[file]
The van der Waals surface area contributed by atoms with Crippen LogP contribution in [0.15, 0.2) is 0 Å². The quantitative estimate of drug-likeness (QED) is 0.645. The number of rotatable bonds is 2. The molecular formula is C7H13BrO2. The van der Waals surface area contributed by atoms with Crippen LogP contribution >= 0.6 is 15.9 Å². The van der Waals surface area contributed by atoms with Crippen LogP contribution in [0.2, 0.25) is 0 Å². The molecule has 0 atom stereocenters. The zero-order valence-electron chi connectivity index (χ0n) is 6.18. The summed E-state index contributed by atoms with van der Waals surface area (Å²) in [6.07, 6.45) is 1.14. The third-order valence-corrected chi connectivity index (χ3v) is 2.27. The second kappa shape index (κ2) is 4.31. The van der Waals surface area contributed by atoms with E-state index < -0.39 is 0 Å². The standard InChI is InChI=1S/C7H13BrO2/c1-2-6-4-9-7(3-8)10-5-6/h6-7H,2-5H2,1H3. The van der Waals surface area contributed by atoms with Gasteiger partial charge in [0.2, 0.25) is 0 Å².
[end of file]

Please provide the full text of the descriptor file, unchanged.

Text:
The van der Waals surface area contributed by atoms with Crippen LogP contribution in [0.15, 0.2) is 0 Å². The quantitative estimate of drug-likeness (QED) is 0.645. The number of rotatable bonds is 2. The molecular formula is C7H13BrO2. The van der Waals surface area contributed by atoms with Crippen LogP contribution >= 0.6 is 15.9 Å². The van der Waals surface area contributed by atoms with Crippen LogP contribution in [0.2, 0.25) is 0 Å². The molecule has 0 atom stereocenters. The zero-order valence-electron chi connectivity index (χ0n) is 6.18. The summed E-state index contributed by atoms with van der Waals surface area (Å²) in [6.07, 6.45) is 1.14. The third-order valence-corrected chi connectivity index (χ3v) is 2.27. The second kappa shape index (κ2) is 4.31. The van der Waals surface area contributed by atoms with E-state index < -0.39 is 0 Å². The standard InChI is InChI=1S/C7H13BrO2/c1-2-6-4-9-7(3-8)10-5-6/h6-7H,2-5H2,1H3. The van der Waals surface area contributed by atoms with Gasteiger partial charge in [0.2, 0.25) is 0 Å².